“The proposed resolution acknowledges that and calls upon the Democrats to be truthful and honest with the American people by renaming themselves the Democrat Socialist Party,” wrote Bopp, the Republican committeeman from Indiana. “Just as President Reagan’s identification of the Soviet Union as the ‘evil empire’ galvanized opposition to communism, we hope that the accurate depiction of the Democrats as a Socialist Party will galvanize opposition to their march to socialism.”
This is just...just...there are no words. Is this really a strategy they are going to go with? "The Democrat Socialist Party?"
I mean, Democrats could join in their childish game, and rename the GOP "The fascist Hitler-loving Puppy-Murdering Poopy-Pants Party" or something, but what would be the point?
Although I am a white Irish Catholic, I grew up in a black neighborhood, and this has given me what I think is a pretty unusual point of view (for a white person) on race relations in America.
I've noticed again and again that what's missing from lots of discussions between whites about "the Ghetto" is any sense of understanding of the the concrete, complex humanity of the people being discussed. The often glib caricatures used by whites (even relatively well-meaning ones) do not bear virtually any relationship to the actual people who were my neighbors in Richmond, California. For those who know the area, I grew up almost exactly between the Kennedy Manor and Easter Hill housing projects, in a solidly working-class black neighborhood - in the 1960s and into the 1970s (we moved to suburbia in 1976). We were the only white family in the neighborhood.
Do this for me: Think about how long ago, say, 1983 is from the moment in time that you are reading this diary. That was the amount of time separating the folks in the neighborhood in 1970 from a time when they lived in the Jim Crow, pre-civil-rights South, and could be lynched - taken out on some back road, emasculated and hung - for calling a white woman by her first name.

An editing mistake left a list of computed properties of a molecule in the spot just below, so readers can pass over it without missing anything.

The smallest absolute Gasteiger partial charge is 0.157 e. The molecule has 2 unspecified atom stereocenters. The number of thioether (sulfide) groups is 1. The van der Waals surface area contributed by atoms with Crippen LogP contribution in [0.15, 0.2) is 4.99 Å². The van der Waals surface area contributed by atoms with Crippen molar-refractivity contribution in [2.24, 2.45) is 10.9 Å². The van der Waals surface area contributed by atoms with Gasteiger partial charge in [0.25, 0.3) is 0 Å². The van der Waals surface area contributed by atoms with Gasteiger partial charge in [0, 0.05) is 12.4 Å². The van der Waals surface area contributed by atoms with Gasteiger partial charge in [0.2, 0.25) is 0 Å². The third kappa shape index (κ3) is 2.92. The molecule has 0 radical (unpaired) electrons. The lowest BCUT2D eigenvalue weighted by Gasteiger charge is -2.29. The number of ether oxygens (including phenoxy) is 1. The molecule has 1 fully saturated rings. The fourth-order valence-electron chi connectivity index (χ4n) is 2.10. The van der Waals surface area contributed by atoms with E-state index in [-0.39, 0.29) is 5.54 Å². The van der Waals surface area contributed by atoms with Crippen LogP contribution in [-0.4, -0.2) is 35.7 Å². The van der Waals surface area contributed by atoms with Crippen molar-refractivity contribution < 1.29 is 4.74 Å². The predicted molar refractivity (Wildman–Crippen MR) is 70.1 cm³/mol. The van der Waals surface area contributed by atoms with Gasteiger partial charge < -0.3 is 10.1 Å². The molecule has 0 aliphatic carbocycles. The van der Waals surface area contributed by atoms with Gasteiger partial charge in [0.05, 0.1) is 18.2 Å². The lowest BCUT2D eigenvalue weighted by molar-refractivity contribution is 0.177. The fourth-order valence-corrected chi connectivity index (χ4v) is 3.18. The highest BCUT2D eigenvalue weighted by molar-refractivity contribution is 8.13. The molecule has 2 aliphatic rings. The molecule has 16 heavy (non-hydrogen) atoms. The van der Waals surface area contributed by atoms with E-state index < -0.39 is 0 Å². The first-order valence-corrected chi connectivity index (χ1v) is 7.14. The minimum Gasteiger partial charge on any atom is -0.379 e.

I saw first-hand the psychological devastation that was wrought in people who had experienced that culture: because of an accident of melanin, they could be murdered for performing the intrinsically human act of speaking with kindly familiarity to a woman they might actually be acquainted with.
There was a family down the street I'll call the Millers. Dad worked in the Chevron chemical plant, mom was a part-time secretary at the school district office. 5 kids, the youngest of whom was in my class at Pullman Elementary.
The oldest boy, who I'll call Duane, had had polio, and walked with a pronounced limp. Duane had one of the kindest, most tender hearts I've ever been privileged to know. He used to look out for me sometimes when things in the neighborhood got rough.
One day when I was...oh, probably 6 years old, I was over at the Millers' house visiting my friend from school, and Duane got the new Chihuahua dog they had just gotten, and handed the dog to me to see - and the little mutt bit me on the stomach and held on with its teeth. I screamed with pain and fear, and Duane hurriedly got the dog off me.
His mom came running, and when I told her what had happened, Duane, right there on the spot, was beaten by his mom. She shoved him, his bad leg just collapsed, and his mother just...attacked. He got the beating of his life right there in front of me.
When she was done, she turned to me and apologized in anxious tones: "Duane didn't mean it - he was just playing - just tell your mama it was an accident..."
At the time, it struck me as strange - here was this big, powerful woman, and she was begging for my forgiveness?